being, then we cannot really conceive of His righteousness manifested
in human beings. Once we appreciate that there is a personal being
called God, then we can work on our characters, with His help and the
influence of His word, to reflect the characteristics of God in our
purpose is to reveal Himself in a multitude of glorified beings. His
memorial name, Yahweh Elohim, implies this (‘He who shall be revealed
in mighty ones’, is an approximate translation). The descriptions of
the reward of the faithful in God’s coming Kingdom on earth show that
they will have a tangible, bodily existence, although no longer subject
to the weaknesses of human nature. Job longed for the “latter day” when
he would have a resurrection of his body (Job 19:25-27). Abraham is one
of the “many of them that sleep in the dust of the earth (who) shall
awake...to everlasting life” (Dan. 12:2) so that he can receive the
promise of eternal inheritance of the land of Canaan, a physical
location on this earth (Gen. 17:8). “Saints shall shout aloud for
joy...let them sing aloud upon their beds...and execute judgment upon
the nations” (Ps. 132:16; 149:5,7). A failure by both Jew and Gentile
to appreciate passages like these, as well as the fundamentally
literal, physical import of the promises to Abraham, has led to the
wrong notion of an “immortal soul” as the real form of human existence.
Such an idea is totally devoid of Biblical support. God is an immortal,
glorious being, and He is working out His purpose so that men and women
might be called to live in His future Kingdom on this earth, to share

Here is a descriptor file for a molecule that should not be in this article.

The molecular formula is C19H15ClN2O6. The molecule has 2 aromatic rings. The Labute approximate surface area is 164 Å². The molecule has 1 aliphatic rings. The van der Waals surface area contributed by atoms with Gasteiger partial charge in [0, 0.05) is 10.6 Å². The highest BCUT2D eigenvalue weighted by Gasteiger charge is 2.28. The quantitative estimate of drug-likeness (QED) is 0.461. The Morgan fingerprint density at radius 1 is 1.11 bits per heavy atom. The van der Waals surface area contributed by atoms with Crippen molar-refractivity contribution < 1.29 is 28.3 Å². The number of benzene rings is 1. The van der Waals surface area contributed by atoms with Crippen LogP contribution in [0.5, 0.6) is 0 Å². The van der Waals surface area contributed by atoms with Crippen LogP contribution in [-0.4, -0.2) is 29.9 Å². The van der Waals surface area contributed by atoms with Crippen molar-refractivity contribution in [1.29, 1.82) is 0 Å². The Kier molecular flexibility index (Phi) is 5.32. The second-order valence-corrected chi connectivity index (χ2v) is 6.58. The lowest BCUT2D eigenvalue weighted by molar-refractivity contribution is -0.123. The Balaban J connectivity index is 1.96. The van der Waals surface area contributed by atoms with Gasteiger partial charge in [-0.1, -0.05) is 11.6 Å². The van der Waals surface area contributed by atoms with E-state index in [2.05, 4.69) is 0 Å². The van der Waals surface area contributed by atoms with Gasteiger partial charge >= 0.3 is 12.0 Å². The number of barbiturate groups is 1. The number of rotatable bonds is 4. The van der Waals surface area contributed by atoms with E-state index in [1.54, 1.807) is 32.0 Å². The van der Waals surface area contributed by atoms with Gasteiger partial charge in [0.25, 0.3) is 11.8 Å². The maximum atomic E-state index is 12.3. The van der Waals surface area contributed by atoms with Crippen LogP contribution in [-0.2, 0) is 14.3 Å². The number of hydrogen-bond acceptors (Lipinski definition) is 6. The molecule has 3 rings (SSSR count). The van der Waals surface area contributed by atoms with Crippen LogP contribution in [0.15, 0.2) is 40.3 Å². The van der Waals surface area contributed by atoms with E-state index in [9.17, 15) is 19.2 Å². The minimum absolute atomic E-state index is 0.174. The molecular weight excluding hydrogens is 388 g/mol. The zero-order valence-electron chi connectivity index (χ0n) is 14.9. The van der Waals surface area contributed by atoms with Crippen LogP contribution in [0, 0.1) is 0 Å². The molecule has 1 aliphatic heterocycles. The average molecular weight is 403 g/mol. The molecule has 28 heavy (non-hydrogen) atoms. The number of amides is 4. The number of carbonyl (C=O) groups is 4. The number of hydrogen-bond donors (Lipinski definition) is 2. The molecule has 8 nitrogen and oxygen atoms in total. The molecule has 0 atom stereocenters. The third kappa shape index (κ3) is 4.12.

His attributes, expressed in a bodily form.
faithful are promised that they will inherit God’s nature (2 Pet. 1:4).
We will be given a body like that of Jesus (Phil. 3:21), and we know
that he will have a physical body in the Kingdom. The doctrine of the
personality of God is therefore related to the Gospel of the Kingdom.
can be no sensible concept of worship, religion or personal
relationship with God therefore until it is appreciated that God is a
real being and that we are made in His image. We need to develop His
mental likeness now so that we may be made fully like Him in the
Kingdom of God. So much more sense and comfort can now be gained from
the passages which speak of God as a loving Father, chastening us as a
Father does his son (e.g. Dt. 8:5). In the context of Christ’s
sufferings we read that, “It was the Lord’s will to bruise Him” (Is.
53:10); although he “cried unto God: he heard my voice...and my cry
came before him, even into his ears” (Ps. 18:6). God’s promise to David
of a seed who would be God’s Son required the miraculous birth of a
human being who was truly in the image and likeness of his father.
correct understanding of God is a key which opens up many other vital
areas of Bible doctrine. But as one lie leads to another lie, so a
false concept of God obscures the truth which the Scriptures offer. If
you have found this section convincing, or even partly so, the question
arises: ‘Do you really know God?’ We will now further explore Bible
teaching about Him.
The Unity Of God